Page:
A collection of beings that are responsible for the creation of much of the life in the galaxy are making a B-line for Earth, because as a species we may yet lead to the destruction of everything, and they’re destroying every civilization in their way; so a large group of Avengers head into space to help the major empires bring down the armada. At the same time Earth has found itself the fulcrum of a multiversal collapse, a massive problem that the Illuminati Avengers team are trying to wrestle with. Amidst this seemingly insurmountable chaos the tyrannical Thanos has decided that now would be the best time to invade Earth to find something he has been seeking for a very long time, something of which the Inhumans may know more about than they’re willing to share.
So, that is a very long nutshell explanation of what seems to be a very complex Marvel ‘event’, and it is; so complex in fact that jumping right in at the beginning of the event would cause a reader to be playing catch-up for the majority of the story; no, this is but a continuation of the events that have built up in Jonathan Hickman’s run on both core Avengers books to date, and this ‘event’ is for the readers of those books. In an ideal world Marvel would’ve confined this massive epic to said books, but moneymaking being what it is an ‘event’ was made of it, and further, it leads into another mini-event that will be known as Inhumanity. It leaves a cynically bitter taste in the mouth but the exponential increase of ‘events’ have been debated on many forums and I’m sure we all have an opinion thereon, so the rest of this review shall forgo that debate in favour of judging the story on its own merits.
As I’ve mentioned in previous reviews, I believe Jonathan Hickman to be a contemporary master of the sci-fi form and his run on the Avengers so far has only solidified this stance, perhaps even topping his Fantastic Four run for sheer spectacle and scale. This run on Avengers and New Avengers must be read before delving into Infinity, but you won’t be sorry about the fact. Infinity itself takes what would ordinarily have been three (maybe even four) ‘event’ worthy stories and serves them up as one truly epic story that sees the expanded Avengers team fighting battles on multiple fronts, physically, geographically and intellectually.
On the one front Marvel’s Illuminati team, a collection of immense intellects and rulers, find that our Earth’s survival of an incursion of the multivers is only survivable by destroying other Earths, a problem that only they know about and only they can do something about, but are they willing to become monsters to save our planet? On the second front is a more tried and tested ‘event’ happening, which is a Thanos led invasion of Earth, and he, along with his badass generals, are willing to lay the planet to waste if Black Bolt, the king of the Inhumans, doesn’t give him the sacrifice he desires, which could lead to untold deaths. On the even more epic third front the majority of the Avengers fight as part of one of the biggest and most prolonged space wars you’ve ever witnessed.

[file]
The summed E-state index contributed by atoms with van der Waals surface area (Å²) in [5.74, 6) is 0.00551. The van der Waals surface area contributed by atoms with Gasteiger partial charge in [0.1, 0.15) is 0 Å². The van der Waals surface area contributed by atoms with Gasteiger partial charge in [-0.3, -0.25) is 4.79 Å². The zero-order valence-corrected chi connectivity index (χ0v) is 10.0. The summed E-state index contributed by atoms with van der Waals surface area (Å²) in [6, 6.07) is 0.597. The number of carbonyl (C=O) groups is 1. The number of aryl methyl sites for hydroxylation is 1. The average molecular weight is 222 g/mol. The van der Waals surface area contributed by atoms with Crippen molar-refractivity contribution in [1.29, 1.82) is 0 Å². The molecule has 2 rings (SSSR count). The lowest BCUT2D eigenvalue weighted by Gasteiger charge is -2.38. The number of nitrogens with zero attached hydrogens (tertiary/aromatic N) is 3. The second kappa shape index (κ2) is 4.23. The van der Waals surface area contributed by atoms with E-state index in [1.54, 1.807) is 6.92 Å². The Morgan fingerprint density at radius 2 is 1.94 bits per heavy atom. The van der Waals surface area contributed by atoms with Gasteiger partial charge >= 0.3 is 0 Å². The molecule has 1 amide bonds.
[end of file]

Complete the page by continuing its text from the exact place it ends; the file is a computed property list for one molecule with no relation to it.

It boggles the mind to consider how Hickman actually kept track of such an ambitious undertaking, it truly feels like a first in mainstream comics, despite its under-appreciation by some fans, but unlike Marvel’s other ‘event’ of the season, the X-Men based Battle of the Atom, character, power-sets, motivations and contextual logic have all remained consistent, which stabilises and grounds this massive and exciting story in to some form of believability.
It does have its rough edges though. Infinity is compressed storytelling to the max, which is generally a good thing, twice as many books could have been used to tell this story, unfortunately, because they weren’t, the space war section of the story often felt purposefully sketchy and rapid, depending heavily on narration, which in itself wouldn’t have been so bad, the excellent Image book, Prophet, uses a similar style of storytelling and it works a treat, but put next to the more traditionally told storylines it doesn’t quite gel, and that besides in its haste to conclude the stories within the requisite timeframe, the resolutions are a little anti-climactic.
On pencilling duties of the two ongoing Avengers books and connecting Infinity books that made up the series was the impressive line-up of Jim Cheung, Jerome Opeña, Dustin Weaver, Leinil Francis Yu and Mike Deodato, with Cheung and Opeña standing out as particularly outstanding. Yu looked to be rushing it slightly in the later issues of Avengers, but it must be said that Yu on a bad day is better than 90% of artists on their best day, so…
Infinity is a ridiculously gigantic storyline that deserves attention and a longer shelf life than most other events of the last decade, it’s pacing is a little off, but there’s excitement, intelligence, heroics, moral ambiguity, double crossing, tragedy, badassery, touching moments, war, war and more war. The tie-in books, ongoing and otherwise needn’t be worried about as they progress the main stories not at all, so save your money.
B+ grade – for originality
B+ grade – for storytelling
B grade – for pacing
A+ grade – for scale
A- grade – for artwork
Overall grade – B+